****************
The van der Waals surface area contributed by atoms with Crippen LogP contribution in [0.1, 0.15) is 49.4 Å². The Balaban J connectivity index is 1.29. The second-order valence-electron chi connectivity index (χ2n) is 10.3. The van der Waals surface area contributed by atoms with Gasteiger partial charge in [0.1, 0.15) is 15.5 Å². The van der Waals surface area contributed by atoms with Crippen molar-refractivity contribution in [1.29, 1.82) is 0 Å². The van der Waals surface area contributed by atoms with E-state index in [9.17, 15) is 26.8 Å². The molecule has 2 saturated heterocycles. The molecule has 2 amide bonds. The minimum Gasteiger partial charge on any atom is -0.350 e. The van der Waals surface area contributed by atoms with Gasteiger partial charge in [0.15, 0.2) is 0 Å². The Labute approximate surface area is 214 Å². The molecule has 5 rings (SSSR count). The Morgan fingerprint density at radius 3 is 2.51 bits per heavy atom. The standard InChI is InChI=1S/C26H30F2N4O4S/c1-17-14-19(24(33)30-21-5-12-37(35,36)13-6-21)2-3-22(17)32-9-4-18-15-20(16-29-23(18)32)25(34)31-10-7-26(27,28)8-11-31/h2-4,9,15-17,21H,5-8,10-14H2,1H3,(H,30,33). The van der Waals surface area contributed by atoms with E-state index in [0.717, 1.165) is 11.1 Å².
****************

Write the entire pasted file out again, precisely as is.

The van der Waals surface area contributed by atoms with Crippen LogP contribution in [0.1, 0.15) is 49.4 Å². The Balaban J connectivity index is 1.29. The second-order valence-electron chi connectivity index (χ2n) is 10.3. The van der Waals surface area contributed by atoms with Gasteiger partial charge in [0.1, 0.15) is 15.5 Å². The van der Waals surface area contributed by atoms with Crippen molar-refractivity contribution in [1.29, 1.82) is 0 Å². The van der Waals surface area contributed by atoms with E-state index in [9.17, 15) is 26.8 Å². The molecule has 2 saturated heterocycles. The molecule has 2 amide bonds. The minimum Gasteiger partial charge on any atom is -0.350 e. The van der Waals surface area contributed by atoms with Gasteiger partial charge in [0.15, 0.2) is 0 Å². The Labute approximate surface area is 214 Å². The molecule has 5 rings (SSSR count). The Morgan fingerprint density at radius 3 is 2.51 bits per heavy atom. The standard InChI is InChI=1S/C26H30F2N4O4S/c1-17-14-19(24(33)30-21-5-12-37(35,36)13-6-21)2-3-22(17)32-9-4-18-15-20(16-29-23(18)32)25(34)31-10-7-26(27,28)8-11-31/h2-4,9,15-17,21H,5-8,10-14H2,1H3,(H,30,33). The van der Waals surface area contributed by atoms with E-state index in [0.717, 1.165) is 11.1 Å².